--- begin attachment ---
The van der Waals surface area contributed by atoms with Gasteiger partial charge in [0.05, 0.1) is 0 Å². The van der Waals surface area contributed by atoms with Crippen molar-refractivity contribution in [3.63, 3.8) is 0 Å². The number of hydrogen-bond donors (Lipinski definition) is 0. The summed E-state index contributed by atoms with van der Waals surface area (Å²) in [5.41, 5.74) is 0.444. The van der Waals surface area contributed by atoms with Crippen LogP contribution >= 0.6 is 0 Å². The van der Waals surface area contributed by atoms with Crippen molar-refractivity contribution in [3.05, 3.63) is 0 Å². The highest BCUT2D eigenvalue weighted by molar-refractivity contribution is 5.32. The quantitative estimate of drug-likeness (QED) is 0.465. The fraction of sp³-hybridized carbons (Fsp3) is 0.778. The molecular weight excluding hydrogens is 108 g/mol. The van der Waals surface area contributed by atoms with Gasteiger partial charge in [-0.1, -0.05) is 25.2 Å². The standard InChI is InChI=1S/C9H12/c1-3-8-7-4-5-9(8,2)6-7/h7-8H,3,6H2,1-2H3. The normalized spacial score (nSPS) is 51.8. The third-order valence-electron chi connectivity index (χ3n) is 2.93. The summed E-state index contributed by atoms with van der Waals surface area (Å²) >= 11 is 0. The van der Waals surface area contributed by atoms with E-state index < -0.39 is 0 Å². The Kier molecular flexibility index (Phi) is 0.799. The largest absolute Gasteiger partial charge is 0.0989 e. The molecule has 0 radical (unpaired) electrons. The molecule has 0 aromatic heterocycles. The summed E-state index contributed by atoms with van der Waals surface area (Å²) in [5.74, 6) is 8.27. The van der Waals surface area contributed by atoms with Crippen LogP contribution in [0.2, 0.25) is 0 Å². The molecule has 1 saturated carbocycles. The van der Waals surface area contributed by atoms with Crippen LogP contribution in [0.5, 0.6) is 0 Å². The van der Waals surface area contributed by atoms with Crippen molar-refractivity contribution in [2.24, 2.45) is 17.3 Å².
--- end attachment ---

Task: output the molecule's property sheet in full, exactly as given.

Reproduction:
The van der Waals surface area contributed by atoms with Gasteiger partial charge in [0.05, 0.1) is 0 Å². The van der Waals surface area contributed by atoms with Crippen molar-refractivity contribution in [3.63, 3.8) is 0 Å². The number of hydrogen-bond donors (Lipinski definition) is 0. The summed E-state index contributed by atoms with van der Waals surface area (Å²) in [5.41, 5.74) is 0.444. The van der Waals surface area contributed by atoms with Crippen LogP contribution >= 0.6 is 0 Å². The van der Waals surface area contributed by atoms with Crippen molar-refractivity contribution in [3.05, 3.63) is 0 Å². The highest BCUT2D eigenvalue weighted by molar-refractivity contribution is 5.32. The quantitative estimate of drug-likeness (QED) is 0.465. The fraction of sp³-hybridized carbons (Fsp3) is 0.778. The molecular weight excluding hydrogens is 108 g/mol. The van der Waals surface area contributed by atoms with Gasteiger partial charge in [-0.1, -0.05) is 25.2 Å². The standard InChI is InChI=1S/C9H12/c1-3-8-7-4-5-9(8,2)6-7/h7-8H,3,6H2,1-2H3. The normalized spacial score (nSPS) is 51.8. The third-order valence-electron chi connectivity index (χ3n) is 2.93. The summed E-state index contributed by atoms with van der Waals surface area (Å²) >= 11 is 0. The van der Waals surface area contributed by atoms with E-state index < -0.39 is 0 Å². The Kier molecular flexibility index (Phi) is 0.799. The largest absolute Gasteiger partial charge is 0.0989 e. The molecule has 0 radical (unpaired) electrons. The molecule has 0 aromatic heterocycles. The summed E-state index contributed by atoms with van der Waals surface area (Å²) in [5.74, 6) is 8.27. The van der Waals surface area contributed by atoms with Crippen LogP contribution in [0.2, 0.25) is 0 Å². The molecule has 1 saturated carbocycles. The van der Waals surface area contributed by atoms with Crippen LogP contribution in [0.5, 0.6) is 0 Å². The van der Waals surface area contributed by atoms with Crippen molar-refractivity contribution in [2.24, 2.45) is 17.3 Å².